My doctor tapped me on the shoulder and said, "Ashley, it's a boy. It's Jerry."
I know now that should have felt like a defining moment in my life. And in many, many ways, it was. Truly, everything changed that instant. But in that moment, I mostly wondered where I was and how long had passed since I last closed my eyes. And, being even more honest, I didn't want to be awake yet.
Seventeen hours of labor. Two and a half of it spent pushing. I was exhausted. To say that I felt like I had been run over by a truck would have been a vast understatement.
I was wheeled back to my room. I would have been more on edge at the thought of meeting my child for the first time, but I wasn't capable of it yet. I was too concerned with how different my body already felt, worrying if I would ever feel like myself again.
I closed my eyes as they wheeled me down the final stretch of beige hallway before turning my bed into our room. It was then that I heard him.
The wheels on my gurney locked into place, and before I could get my bearings and visually scan the room, my husband was at my side with what appeared at first to be a bundle of blankets. A tiny head poked out, adorned with a blue and pink striped, knit hat.
I took my first look at him, and a sigh of relief escaped my tired body: he was perfect.
Really, I know that all parents say that so it may not mean much to you. But to me, to us, it was a relief. His birth had been rocky for a spell. And, of course, any parent always fears that they will pass on their worst traits to their children. I could only think of my large nose and feet, and my skin's unyielding propensity to burn whenever I was in the sun for more than 15 minutes.
I loved him right then.
Until we got home.
By all accounts, on a scale of one being an angel and 10 being Satan's spawn, my son was a solid one. He ate. He slept. He filled his diapers. Then he went back to sleep. He smiled when he was old enough. He snuggled. He was sleeping through most of the night when he was about four months old.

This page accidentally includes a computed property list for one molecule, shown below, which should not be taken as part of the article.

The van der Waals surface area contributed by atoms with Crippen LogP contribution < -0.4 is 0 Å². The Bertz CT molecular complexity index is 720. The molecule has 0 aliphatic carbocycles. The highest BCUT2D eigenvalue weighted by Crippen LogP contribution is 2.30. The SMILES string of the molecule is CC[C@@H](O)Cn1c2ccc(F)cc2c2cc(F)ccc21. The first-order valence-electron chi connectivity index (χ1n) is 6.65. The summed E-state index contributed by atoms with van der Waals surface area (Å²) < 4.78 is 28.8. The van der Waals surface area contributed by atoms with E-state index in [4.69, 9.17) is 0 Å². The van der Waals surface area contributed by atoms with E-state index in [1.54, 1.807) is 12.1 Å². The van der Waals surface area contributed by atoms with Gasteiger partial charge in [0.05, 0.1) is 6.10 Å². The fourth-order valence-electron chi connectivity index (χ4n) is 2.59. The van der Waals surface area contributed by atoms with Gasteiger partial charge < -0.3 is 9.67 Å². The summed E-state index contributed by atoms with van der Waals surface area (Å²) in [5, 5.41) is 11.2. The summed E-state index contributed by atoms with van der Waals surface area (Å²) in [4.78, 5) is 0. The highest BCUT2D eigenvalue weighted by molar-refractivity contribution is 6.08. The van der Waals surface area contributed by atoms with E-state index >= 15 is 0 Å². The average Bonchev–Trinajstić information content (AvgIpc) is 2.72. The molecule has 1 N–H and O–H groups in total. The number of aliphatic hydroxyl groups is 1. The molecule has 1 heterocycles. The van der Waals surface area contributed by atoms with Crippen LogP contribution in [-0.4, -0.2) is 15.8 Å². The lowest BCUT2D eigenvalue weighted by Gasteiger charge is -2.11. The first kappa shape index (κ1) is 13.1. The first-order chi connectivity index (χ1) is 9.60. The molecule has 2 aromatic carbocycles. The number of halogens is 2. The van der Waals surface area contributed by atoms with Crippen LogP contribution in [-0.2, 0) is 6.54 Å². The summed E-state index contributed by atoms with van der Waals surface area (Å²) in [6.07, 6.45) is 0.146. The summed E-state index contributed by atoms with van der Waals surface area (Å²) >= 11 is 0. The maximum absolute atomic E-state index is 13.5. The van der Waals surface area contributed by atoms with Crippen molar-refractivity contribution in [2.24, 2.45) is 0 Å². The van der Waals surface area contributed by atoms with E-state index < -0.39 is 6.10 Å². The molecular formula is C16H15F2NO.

The problem was with me.
Motherhood was an assault on my life. I thought that all of the pieces would seamlessly click into place once my baby came. That when I saw him or her, the slate would be wiped clean, and I would be new. In many ways, I was. There is no greater beginning than at the very beginning, for each of us. There is no greater motivation than that of a child.
But, I found myself battling my emotions. I felt lonely. And I felt like a failure for feeling like I did. I watched other mothers around me connect with their newborns, seeming to love every moment.
I loved my son, but I was too caught up both with myself and the vast changes I was going through, and in my own worry that I would never get it right. I was too preoccupied to fall in love.
I loved him when I first saw him beneath that mound of blankets in my husband's arms. But I wasn't in love with him yet. I may have thought I was, but time has proven me wrong. I didn't know him yet. And I did not know the endless bounty that is parenting.
I would tell any mother now, six years later, not to beat herself up with guilt for not feeling the pleasantries in the early stages of parenting. For not enjoying "every moment" right away. For some of us, it just takes time. Because you have to train your eyes to see.
I was caught up with my lack of sleep, the scar across my stomach and the aches and adjustments of breastfeeding. My eyes had not been trained yet. They only saw inconvenience after inconvenience. The repetitive, day-to-day life kind of stuff that make a person go mad. They only saw the micro, instead of the macro. They didn't see the ethereal tug each day held, gently calling me to see something more than the mess and chaos. Now, three children later, my eyes are more adept at seeing.
Children holding hands without provocation. Smiling faces in the backseat. Tiny, fuzzy heads and sleepy faces, first thing in the morning. Kisses that leave a ring of chocolate milk on my cheek.
I see so much more now. I'm ready to see more now. I choose to see it, to see them.
I loved him then. I love them all now.
That's what matters.